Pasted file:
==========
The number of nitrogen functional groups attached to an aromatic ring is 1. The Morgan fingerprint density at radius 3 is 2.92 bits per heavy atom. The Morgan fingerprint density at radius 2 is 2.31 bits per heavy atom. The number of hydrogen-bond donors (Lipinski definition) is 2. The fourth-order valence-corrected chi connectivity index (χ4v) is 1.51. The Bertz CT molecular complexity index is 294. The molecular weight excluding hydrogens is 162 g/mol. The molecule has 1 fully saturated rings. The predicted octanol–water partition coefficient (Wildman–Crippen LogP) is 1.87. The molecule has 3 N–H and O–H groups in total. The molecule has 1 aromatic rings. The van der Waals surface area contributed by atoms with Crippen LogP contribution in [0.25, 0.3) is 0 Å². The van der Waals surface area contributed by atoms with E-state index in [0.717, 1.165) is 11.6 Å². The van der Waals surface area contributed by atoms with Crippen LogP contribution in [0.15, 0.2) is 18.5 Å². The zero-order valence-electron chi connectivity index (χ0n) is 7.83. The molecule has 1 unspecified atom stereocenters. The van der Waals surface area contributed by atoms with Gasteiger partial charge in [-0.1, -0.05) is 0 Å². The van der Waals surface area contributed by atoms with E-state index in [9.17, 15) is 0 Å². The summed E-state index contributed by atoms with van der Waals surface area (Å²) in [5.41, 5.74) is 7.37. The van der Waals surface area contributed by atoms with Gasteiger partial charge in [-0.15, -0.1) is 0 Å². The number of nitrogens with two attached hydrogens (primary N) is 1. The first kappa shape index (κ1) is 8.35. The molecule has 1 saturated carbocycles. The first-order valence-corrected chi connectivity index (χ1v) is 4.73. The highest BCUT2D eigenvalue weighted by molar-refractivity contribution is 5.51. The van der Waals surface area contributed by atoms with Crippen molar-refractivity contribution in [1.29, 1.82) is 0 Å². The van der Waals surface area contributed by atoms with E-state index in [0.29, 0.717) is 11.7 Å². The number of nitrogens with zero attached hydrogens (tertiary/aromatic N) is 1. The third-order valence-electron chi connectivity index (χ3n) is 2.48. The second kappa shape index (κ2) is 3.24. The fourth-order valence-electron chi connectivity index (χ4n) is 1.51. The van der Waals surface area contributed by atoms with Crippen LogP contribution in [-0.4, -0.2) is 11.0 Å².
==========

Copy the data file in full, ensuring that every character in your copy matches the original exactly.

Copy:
The number of nitrogen functional groups attached to an aromatic ring is 1. The Morgan fingerprint density at radius 3 is 2.92 bits per heavy atom. The Morgan fingerprint density at radius 2 is 2.31 bits per heavy atom. The number of hydrogen-bond donors (Lipinski definition) is 2. The fourth-order valence-corrected chi connectivity index (χ4v) is 1.51. The Bertz CT molecular complexity index is 294. The molecular weight excluding hydrogens is 162 g/mol. The molecule has 1 fully saturated rings. The predicted octanol–water partition coefficient (Wildman–Crippen LogP) is 1.87. The molecule has 3 N–H and O–H groups in total. The molecule has 1 aromatic rings. The van der Waals surface area contributed by atoms with Crippen LogP contribution in [0.25, 0.3) is 0 Å². The van der Waals surface area contributed by atoms with E-state index in [0.717, 1.165) is 11.6 Å². The van der Waals surface area contributed by atoms with Crippen LogP contribution in [0.15, 0.2) is 18.5 Å². The zero-order valence-electron chi connectivity index (χ0n) is 7.83. The molecule has 1 unspecified atom stereocenters. The van der Waals surface area contributed by atoms with Gasteiger partial charge in [-0.1, -0.05) is 0 Å². The van der Waals surface area contributed by atoms with E-state index in [9.17, 15) is 0 Å². The summed E-state index contributed by atoms with van der Waals surface area (Å²) in [5.41, 5.74) is 7.37. The van der Waals surface area contributed by atoms with Gasteiger partial charge in [-0.15, -0.1) is 0 Å². The number of nitrogens with two attached hydrogens (primary N) is 1. The first kappa shape index (κ1) is 8.35. The molecule has 1 saturated carbocycles. The first-order valence-corrected chi connectivity index (χ1v) is 4.73. The highest BCUT2D eigenvalue weighted by molar-refractivity contribution is 5.51. The van der Waals surface area contributed by atoms with Crippen molar-refractivity contribution in [1.29, 1.82) is 0 Å². The van der Waals surface area contributed by atoms with E-state index in [0.29, 0.717) is 11.7 Å². The number of nitrogens with zero attached hydrogens (tertiary/aromatic N) is 1. The third-order valence-electron chi connectivity index (χ3n) is 2.48. The second kappa shape index (κ2) is 3.24. The fourth-order valence-electron chi connectivity index (χ4n) is 1.51. The van der Waals surface area contributed by atoms with Crippen LogP contribution in [-0.4, -0.2) is 11.0 Å².